Friday, September 9, 2016

Poems for August 31

Alexander James

The August Preoccupations by Catherine Barnett
August Morning, Upper Broadway by Alicia Ostriker, 1937
The Order In Which Things Are Broken by Desirée Alvarez
A Virginian Anniversary by Lianne Kamp
Impossible Friendships by Adam Zagajewski; translated by Clare Cavanagh
Cake by Noah Eli Gordon
Sea Lily by H. D.

Poems sent with this email:
Lucille Clifton:

January Gill O’Neil
Don recommended this — filled with poetic references: ... A tale of love and darkness by Amos Oz.
poetic descriptions...

Judith thought of Carl Sandburg -- 4 preludes on playthings of the wind

and also Stephen Vincent Benet “By the Waters of Babylon.”
what eats us up...

The first two poems, one an ekphrastic response to a colorful painting, the other, a stream-of-consciousness survival kit of sorts, share responses that avoid anger. What is the usual first response to a broken axle?
Not to write a poem that has lines with a break in the middle... a confusion of green and a rusty part.
The second is an elegy for someone who is no longer, without mentioning the name, rather like following
a Jackson Pollack painting with a strange list of unconnected "obsessions" where "waiting" appears twice, as
does "Lincoln" on the $5 bill. Indeed, we did check our wallets to find the $5 bills to look for the stars...
they are there.

But that aside, the first poem was selected in Rattle's ekphrastic challenge because it went beyond simple
description and association to a narrative. An abstract blotch of white becomes a cairn, and something
about the wide brushstrokes patching the canvas allowed the poet to create the scene of a car breakdown in Wales.

The list of "obsessions" are attached to August -- the last month of summer -- we know nothing about the "you"
who is on this list, along with despots, telescopes, beauty, anonymity, comedy-- but those words point to a flavor of the lover or partner or maybe even father... Why Lincoln-- is it the only bill that has stars on it?
Now, the reader too enters into an obsessive inspection...

what makes a poem hang together...?

In the selection, we start with a breakdown, move into summer, where perhaps “august” could mean not just end of summer, but and the third poem announces a holiday – not a “vacation” but the old-fashioned idea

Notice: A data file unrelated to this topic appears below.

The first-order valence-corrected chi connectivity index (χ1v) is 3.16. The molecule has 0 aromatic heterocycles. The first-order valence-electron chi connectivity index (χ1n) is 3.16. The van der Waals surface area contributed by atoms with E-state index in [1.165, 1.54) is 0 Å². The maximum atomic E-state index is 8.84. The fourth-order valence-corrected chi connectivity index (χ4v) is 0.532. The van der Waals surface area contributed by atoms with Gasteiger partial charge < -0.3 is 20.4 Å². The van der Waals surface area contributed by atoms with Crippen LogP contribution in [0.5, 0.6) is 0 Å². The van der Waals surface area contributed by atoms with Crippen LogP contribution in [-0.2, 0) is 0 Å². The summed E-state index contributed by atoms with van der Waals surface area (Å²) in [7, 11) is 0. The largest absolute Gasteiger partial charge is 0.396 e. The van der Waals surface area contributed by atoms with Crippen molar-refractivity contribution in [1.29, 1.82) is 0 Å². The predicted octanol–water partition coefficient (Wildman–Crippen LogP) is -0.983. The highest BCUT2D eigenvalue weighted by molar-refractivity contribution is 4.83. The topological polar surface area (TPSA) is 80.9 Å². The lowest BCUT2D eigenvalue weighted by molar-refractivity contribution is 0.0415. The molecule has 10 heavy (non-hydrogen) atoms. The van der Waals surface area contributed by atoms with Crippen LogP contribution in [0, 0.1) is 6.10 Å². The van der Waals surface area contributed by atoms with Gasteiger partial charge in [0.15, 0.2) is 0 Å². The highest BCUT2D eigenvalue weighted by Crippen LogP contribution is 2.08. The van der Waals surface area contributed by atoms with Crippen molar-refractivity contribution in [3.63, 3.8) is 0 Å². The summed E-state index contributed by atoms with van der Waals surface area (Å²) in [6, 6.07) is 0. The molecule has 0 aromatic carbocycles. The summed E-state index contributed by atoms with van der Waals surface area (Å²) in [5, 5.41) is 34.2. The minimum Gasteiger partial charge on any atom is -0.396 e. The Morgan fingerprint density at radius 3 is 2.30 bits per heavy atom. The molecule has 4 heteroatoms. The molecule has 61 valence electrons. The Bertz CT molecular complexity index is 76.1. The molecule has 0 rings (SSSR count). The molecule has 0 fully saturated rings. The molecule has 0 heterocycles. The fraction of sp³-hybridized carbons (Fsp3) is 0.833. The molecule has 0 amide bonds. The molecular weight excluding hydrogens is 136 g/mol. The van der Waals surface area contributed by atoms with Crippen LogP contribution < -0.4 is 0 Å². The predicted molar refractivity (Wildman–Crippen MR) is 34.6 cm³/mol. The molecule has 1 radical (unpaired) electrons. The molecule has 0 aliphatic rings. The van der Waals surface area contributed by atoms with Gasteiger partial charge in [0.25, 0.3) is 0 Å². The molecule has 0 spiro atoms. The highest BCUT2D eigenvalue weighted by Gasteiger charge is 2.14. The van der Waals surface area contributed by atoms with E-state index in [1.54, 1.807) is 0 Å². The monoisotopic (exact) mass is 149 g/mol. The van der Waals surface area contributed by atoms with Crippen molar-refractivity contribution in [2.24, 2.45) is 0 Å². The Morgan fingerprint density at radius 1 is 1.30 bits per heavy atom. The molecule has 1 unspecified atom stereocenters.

of a Holy-Day which casts an antique tone, for the metals. Many were reminded of Shelley’s sonnet, Ozymandias. Nothing remains.. not even
mention of anything but loud sun and crowds.

How different from the Ostriker poem which reminded many of us of Gregory Orr’s “Concerning the body of the beloved” where he discovers the Beloved in everything, everywhere, and reconnects us—in the tradition of Rumi and Hafiz—to our emotional lives The formula, “.As...X is a window” exhorts us to imagine. It allows the comparison of “the body of the beloved” to the vastness of universe ;or comparesr a listless man selling as window, his fruits creating a window not unlike that of a cathedral. Finally, the whole scene is a window... the ordinariness of a summer day surpassed, if the reader can imagine how a paradise might be... and suddenly, we are thrown back in time.

The next poem provides more reference to the old breaking in the next poem, sounding a bit like
a grave robbery, finding what shards are left, the intimacy of two people
recovering what thrown away...

The elegy of a young black man’s life, how his life was “packaged”
is a strong poem reminding me of the book, “The Enchanted” by Rene Denfeld. Was Mitchell mad before he was put into prison? And is prison the right response for a little shoplifting?

“Impossible friendships” makes me think of relationships – and how a little tongue in cheek humor allows for anything from teacups, to the more grandiose with “this world” – “ever more perfect” contradicted by the parentheses (if not for the salty smell of blood). How at the root of impossible friendships one arrives, not to stay at a ball or a beheading
the stanza before, but the impossibility of friendship with yourself.

The next poem was fun and worth reporting in its entirety:

Cake by Noah Eli Gordon

Look, you
want it
you devour it
and then, then
good as it was
you realize
it wasn’t
what you
what you
exactly was

awareness... beware of what you wish for...

We ended with Sea Lily, understanding more about this crinoid,
a graceful and unusual animal which has been around for 450 million years... The name comes from the Greek word krinon, "a lily", and eidos, "form".

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